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Welcome to Wednesday. The FBI battles with smartphone encryption once again, there's a new type of energy fusion and we struggle with shaving a giant's leg in Your Hands Are Feet.
Digital wallet company Parity is warning its users that a large volume of Ethereum funds have effectively been frozen after one coder accidentally deleted the library needed to use multi-signature wallets (those that require more than one signature to move funds) created after July 20th. They triggered a long-unpatched bug that turned Parity's wallet contract into a standard multi-signature wallet, making every wallet suicide and erase the guiding library code.
Whether or not you believe it was a mistake, it could have very serious consequences. Observers estimate there could be more than one million in ether locked away, which would amount to roughly $280 million.
Amazon has unveiled the Fire TV Stick Basic Edition in over 100 countries, including Canada, France, Italy and Spain. It costs €60 in Europe but has been temporarily marked down to €40 for Prime customers. Amazon recently launched Prime Video around the world (both with and without the regular Prime service). The Fire TV Stick Basic Edition comes with quad-core processor, 1GB of memory and 8GB of storage, so despite the name, it appears to be the same as the $40 Fire TV Stick currently sold in the US. The main difference is that the US version comes with an Alexa remote that can take voice commands, while the Basic Edition has, well, a basic remote.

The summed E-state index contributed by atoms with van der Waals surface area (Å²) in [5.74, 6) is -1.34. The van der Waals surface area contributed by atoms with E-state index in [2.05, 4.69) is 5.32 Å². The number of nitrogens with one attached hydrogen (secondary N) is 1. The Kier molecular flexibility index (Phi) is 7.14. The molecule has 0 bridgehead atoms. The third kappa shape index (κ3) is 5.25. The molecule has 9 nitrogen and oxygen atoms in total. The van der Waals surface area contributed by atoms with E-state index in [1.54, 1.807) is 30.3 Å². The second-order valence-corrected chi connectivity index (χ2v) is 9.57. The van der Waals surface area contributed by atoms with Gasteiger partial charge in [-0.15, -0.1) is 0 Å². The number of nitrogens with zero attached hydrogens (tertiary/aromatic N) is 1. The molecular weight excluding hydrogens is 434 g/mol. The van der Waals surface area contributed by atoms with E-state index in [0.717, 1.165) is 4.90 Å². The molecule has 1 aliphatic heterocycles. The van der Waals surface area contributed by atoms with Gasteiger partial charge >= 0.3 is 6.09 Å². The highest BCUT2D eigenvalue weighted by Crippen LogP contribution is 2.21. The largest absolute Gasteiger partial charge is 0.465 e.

Microsoft has been chasing Sony in console sales for years and has subsequently entered a pattern of shuttering internal studios and cancelling games. Now, according to an interview with Xbox chief Phil Spence, the Washington-based company is going to do the opposite: start or acquire studios to develop more games and software in-house.
At a press conference, an FBI official investigating the man who killed 26 people in a Texas church last Sunday said the agency can't open the shooter's encrypted phone. The agent painted the issue as a growing concern among law enforcement at all levels who can't access data on devices without their owner's credentials.
Let's get weird. We explore the first of four immersive-media projects coming from our Alternate Realities grant program. The bizarre world of Your Hands Are Feet will debut, along with four other prize-winning immersive-media projects, at the Engadget Experience on November 14th, 2017. For more information about the Engadget Experience and to grab a ticket, check out all the details here.